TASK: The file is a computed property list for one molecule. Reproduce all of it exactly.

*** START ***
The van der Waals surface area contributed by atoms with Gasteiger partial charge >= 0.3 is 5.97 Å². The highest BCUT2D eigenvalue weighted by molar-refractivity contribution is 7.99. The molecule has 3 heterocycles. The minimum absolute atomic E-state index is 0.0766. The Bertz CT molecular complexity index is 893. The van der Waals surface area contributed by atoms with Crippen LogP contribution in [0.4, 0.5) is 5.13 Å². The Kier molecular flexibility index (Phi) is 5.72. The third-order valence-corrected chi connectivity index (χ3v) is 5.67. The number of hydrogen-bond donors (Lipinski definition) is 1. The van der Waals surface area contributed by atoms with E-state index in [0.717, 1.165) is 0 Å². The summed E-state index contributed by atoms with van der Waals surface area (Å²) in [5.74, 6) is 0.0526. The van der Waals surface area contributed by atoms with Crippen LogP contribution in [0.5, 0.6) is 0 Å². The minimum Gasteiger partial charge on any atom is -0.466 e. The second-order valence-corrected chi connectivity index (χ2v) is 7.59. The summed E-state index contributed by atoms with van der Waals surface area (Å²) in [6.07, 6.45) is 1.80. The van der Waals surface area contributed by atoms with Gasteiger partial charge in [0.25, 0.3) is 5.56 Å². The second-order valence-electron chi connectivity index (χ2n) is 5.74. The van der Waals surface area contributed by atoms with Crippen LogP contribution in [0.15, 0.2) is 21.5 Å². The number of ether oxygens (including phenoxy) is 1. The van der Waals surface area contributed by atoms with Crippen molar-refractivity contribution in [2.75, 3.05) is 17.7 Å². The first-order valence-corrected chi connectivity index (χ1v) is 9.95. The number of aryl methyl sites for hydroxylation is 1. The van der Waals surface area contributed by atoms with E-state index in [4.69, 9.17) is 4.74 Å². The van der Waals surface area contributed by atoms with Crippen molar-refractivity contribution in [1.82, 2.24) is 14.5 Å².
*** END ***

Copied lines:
The van der Waals surface area contributed by atoms with Gasteiger partial charge >= 0.3 is 5.97 Å². The highest BCUT2D eigenvalue weighted by molar-refractivity contribution is 7.99. The molecule has 3 heterocycles. The minimum absolute atomic E-state index is 0.0766. The Bertz CT molecular complexity index is 893. The van der Waals surface area contributed by atoms with Crippen LogP contribution in [0.4, 0.5) is 5.13 Å². The Kier molecular flexibility index (Phi) is 5.72. The third-order valence-corrected chi connectivity index (χ3v) is 5.67. The number of hydrogen-bond donors (Lipinski definition) is 1. The van der Waals surface area contributed by atoms with E-state index in [0.717, 1.165) is 0 Å². The summed E-state index contributed by atoms with van der Waals surface area (Å²) in [5.74, 6) is 0.0526. The van der Waals surface area contributed by atoms with Crippen LogP contribution in [0.5, 0.6) is 0 Å². The minimum Gasteiger partial charge on any atom is -0.466 e. The second-order valence-corrected chi connectivity index (χ2v) is 7.59. The summed E-state index contributed by atoms with van der Waals surface area (Å²) in [6.07, 6.45) is 1.80. The van der Waals surface area contributed by atoms with Gasteiger partial charge in [0.25, 0.3) is 5.56 Å². The second-order valence-electron chi connectivity index (χ2n) is 5.74. The van der Waals surface area contributed by atoms with Crippen LogP contribution in [0.15, 0.2) is 21.5 Å². The number of ether oxygens (including phenoxy) is 1. The van der Waals surface area contributed by atoms with Crippen molar-refractivity contribution in [2.75, 3.05) is 17.7 Å². The first-order valence-corrected chi connectivity index (χ1v) is 9.95. The number of aryl methyl sites for hydroxylation is 1. The van der Waals surface area contributed by atoms with E-state index in [4.69, 9.17) is 4.74 Å². The van der Waals surface area contributed by atoms with Crippen molar-refractivity contribution in [1.82, 2.24) is 14.5 Å².